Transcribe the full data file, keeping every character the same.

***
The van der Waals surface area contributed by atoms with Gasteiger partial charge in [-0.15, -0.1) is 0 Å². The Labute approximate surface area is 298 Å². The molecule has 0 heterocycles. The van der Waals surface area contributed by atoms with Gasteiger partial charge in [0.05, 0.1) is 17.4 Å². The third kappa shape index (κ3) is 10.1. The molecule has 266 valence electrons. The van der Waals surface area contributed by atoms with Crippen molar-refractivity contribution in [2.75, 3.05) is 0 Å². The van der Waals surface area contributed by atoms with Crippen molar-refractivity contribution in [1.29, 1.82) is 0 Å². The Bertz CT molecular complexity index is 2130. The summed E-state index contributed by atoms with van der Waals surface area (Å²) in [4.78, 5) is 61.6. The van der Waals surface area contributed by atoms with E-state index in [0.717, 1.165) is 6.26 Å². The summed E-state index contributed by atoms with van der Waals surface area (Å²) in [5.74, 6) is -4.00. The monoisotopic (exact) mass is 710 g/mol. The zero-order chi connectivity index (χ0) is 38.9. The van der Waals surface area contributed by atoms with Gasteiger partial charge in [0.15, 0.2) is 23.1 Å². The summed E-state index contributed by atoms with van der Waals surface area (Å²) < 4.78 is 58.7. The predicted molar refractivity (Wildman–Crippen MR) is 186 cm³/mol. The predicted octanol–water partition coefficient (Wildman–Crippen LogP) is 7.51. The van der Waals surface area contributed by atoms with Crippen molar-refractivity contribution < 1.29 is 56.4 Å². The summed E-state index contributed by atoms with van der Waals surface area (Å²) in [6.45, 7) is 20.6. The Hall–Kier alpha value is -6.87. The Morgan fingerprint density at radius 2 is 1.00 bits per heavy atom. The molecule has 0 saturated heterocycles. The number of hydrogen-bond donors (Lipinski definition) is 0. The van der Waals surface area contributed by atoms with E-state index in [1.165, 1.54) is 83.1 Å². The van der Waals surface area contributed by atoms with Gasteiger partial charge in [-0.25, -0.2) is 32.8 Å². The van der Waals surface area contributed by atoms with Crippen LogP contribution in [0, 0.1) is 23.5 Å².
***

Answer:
The van der Waals surface area contributed by atoms with Gasteiger partial charge in [-0.15, -0.1) is 0 Å². The Labute approximate surface area is 298 Å². The molecule has 0 heterocycles. The van der Waals surface area contributed by atoms with Gasteiger partial charge in [0.05, 0.1) is 17.4 Å². The third kappa shape index (κ3) is 10.1. The molecule has 266 valence electrons. The van der Waals surface area contributed by atoms with Crippen molar-refractivity contribution in [2.75, 3.05) is 0 Å². The van der Waals surface area contributed by atoms with Crippen molar-refractivity contribution in [1.29, 1.82) is 0 Å². The Bertz CT molecular complexity index is 2130. The summed E-state index contributed by atoms with van der Waals surface area (Å²) in [4.78, 5) is 61.6. The van der Waals surface area contributed by atoms with E-state index in [0.717, 1.165) is 6.26 Å². The summed E-state index contributed by atoms with van der Waals surface area (Å²) in [5.74, 6) is -4.00. The monoisotopic (exact) mass is 710 g/mol. The zero-order chi connectivity index (χ0) is 38.9. The van der Waals surface area contributed by atoms with Gasteiger partial charge in [0.15, 0.2) is 23.1 Å². The summed E-state index contributed by atoms with van der Waals surface area (Å²) < 4.78 is 58.7. The predicted molar refractivity (Wildman–Crippen MR) is 186 cm³/mol. The predicted octanol–water partition coefficient (Wildman–Crippen LogP) is 7.51. The van der Waals surface area contributed by atoms with Crippen molar-refractivity contribution < 1.29 is 56.4 Å². The summed E-state index contributed by atoms with van der Waals surface area (Å²) in [6.45, 7) is 20.6. The Hall–Kier alpha value is -6.87. The Morgan fingerprint density at radius 2 is 1.00 bits per heavy atom. The molecule has 0 saturated heterocycles. The number of hydrogen-bond donors (Lipinski definition) is 0. The van der Waals surface area contributed by atoms with E-state index in [1.165, 1.54) is 83.1 Å². The van der Waals surface area contributed by atoms with Gasteiger partial charge in [-0.25, -0.2) is 32.8 Å². The van der Waals surface area contributed by atoms with Crippen LogP contribution in [0, 0.1) is 23.5 Å².